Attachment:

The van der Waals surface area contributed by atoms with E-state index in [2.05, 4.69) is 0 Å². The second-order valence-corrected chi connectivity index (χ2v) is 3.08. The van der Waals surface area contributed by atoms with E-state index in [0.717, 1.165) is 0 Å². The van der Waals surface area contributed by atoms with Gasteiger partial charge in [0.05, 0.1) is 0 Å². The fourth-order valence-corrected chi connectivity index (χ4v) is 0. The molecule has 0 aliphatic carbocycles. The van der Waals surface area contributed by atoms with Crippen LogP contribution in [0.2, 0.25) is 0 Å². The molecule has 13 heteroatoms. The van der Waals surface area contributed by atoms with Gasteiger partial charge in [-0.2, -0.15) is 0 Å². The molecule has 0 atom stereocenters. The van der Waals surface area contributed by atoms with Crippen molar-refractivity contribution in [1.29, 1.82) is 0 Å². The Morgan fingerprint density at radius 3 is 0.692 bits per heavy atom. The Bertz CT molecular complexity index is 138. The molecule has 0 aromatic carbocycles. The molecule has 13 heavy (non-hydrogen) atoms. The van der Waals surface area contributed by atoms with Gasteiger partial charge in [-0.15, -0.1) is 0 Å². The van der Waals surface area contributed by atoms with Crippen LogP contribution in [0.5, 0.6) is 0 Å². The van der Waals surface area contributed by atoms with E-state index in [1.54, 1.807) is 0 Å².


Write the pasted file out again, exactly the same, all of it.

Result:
The van der Waals surface area contributed by atoms with E-state index in [2.05, 4.69) is 0 Å². The second-order valence-corrected chi connectivity index (χ2v) is 3.08. The van der Waals surface area contributed by atoms with E-state index in [0.717, 1.165) is 0 Å². The van der Waals surface area contributed by atoms with Gasteiger partial charge in [0.05, 0.1) is 0 Å². The fourth-order valence-corrected chi connectivity index (χ4v) is 0. The molecule has 0 aliphatic carbocycles. The van der Waals surface area contributed by atoms with Crippen LogP contribution in [0.2, 0.25) is 0 Å². The molecule has 13 heteroatoms. The van der Waals surface area contributed by atoms with Gasteiger partial charge in [-0.2, -0.15) is 0 Å². The molecule has 0 atom stereocenters. The van der Waals surface area contributed by atoms with Crippen molar-refractivity contribution in [1.29, 1.82) is 0 Å². The Morgan fingerprint density at radius 3 is 0.692 bits per heavy atom. The Bertz CT molecular complexity index is 138. The molecule has 0 aromatic carbocycles. The molecule has 13 heavy (non-hydrogen) atoms. The van der Waals surface area contributed by atoms with Gasteiger partial charge in [-0.15, -0.1) is 0 Å². The van der Waals surface area contributed by atoms with Crippen LogP contribution in [0.5, 0.6) is 0 Å². The van der Waals surface area contributed by atoms with E-state index in [1.54, 1.807) is 0 Å².